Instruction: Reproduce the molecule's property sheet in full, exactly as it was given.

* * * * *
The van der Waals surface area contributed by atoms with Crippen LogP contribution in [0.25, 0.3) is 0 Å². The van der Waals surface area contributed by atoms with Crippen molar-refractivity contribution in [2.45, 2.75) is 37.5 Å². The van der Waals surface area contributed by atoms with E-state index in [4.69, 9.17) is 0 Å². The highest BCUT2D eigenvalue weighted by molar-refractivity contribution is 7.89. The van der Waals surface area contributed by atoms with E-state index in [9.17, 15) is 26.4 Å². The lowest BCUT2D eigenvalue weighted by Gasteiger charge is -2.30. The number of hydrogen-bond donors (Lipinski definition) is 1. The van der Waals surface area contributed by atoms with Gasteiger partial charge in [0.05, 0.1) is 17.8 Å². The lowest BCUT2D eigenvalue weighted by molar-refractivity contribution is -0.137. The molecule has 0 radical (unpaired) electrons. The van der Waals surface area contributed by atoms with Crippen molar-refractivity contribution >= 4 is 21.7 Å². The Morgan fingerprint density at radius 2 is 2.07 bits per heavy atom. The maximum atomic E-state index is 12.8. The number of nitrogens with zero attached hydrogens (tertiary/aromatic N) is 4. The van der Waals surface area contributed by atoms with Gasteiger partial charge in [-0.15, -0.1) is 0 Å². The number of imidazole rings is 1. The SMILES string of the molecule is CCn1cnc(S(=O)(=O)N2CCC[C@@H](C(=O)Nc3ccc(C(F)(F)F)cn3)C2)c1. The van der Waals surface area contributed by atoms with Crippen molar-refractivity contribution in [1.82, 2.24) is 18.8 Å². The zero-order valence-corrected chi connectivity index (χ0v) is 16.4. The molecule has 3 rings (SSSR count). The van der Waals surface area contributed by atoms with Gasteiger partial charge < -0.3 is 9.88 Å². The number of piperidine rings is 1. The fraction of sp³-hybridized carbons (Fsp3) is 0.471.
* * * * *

The van der Waals surface area contributed by atoms with Crippen LogP contribution in [0.25, 0.3) is 0 Å². The van der Waals surface area contributed by atoms with Crippen molar-refractivity contribution in [2.45, 2.75) is 37.5 Å². The van der Waals surface area contributed by atoms with E-state index in [4.69, 9.17) is 0 Å². The highest BCUT2D eigenvalue weighted by molar-refractivity contribution is 7.89. The van der Waals surface area contributed by atoms with E-state index in [9.17, 15) is 26.4 Å². The lowest BCUT2D eigenvalue weighted by Gasteiger charge is -2.30. The number of hydrogen-bond donors (Lipinski definition) is 1. The van der Waals surface area contributed by atoms with Gasteiger partial charge in [0.05, 0.1) is 17.8 Å². The lowest BCUT2D eigenvalue weighted by molar-refractivity contribution is -0.137. The molecule has 0 radical (unpaired) electrons. The van der Waals surface area contributed by atoms with Crippen molar-refractivity contribution >= 4 is 21.7 Å². The Morgan fingerprint density at radius 2 is 2.07 bits per heavy atom. The maximum atomic E-state index is 12.8. The number of nitrogens with zero attached hydrogens (tertiary/aromatic N) is 4. The van der Waals surface area contributed by atoms with Gasteiger partial charge in [-0.15, -0.1) is 0 Å². The number of imidazole rings is 1. The SMILES string of the molecule is CCn1cnc(S(=O)(=O)N2CCC[C@@H](C(=O)Nc3ccc(C(F)(F)F)cn3)C2)c1. The van der Waals surface area contributed by atoms with Crippen molar-refractivity contribution in [1.82, 2.24) is 18.8 Å². The zero-order valence-corrected chi connectivity index (χ0v) is 16.4. The molecule has 3 rings (SSSR count). The van der Waals surface area contributed by atoms with Gasteiger partial charge < -0.3 is 9.88 Å². The number of piperidine rings is 1. The fraction of sp³-hybridized carbons (Fsp3) is 0.471.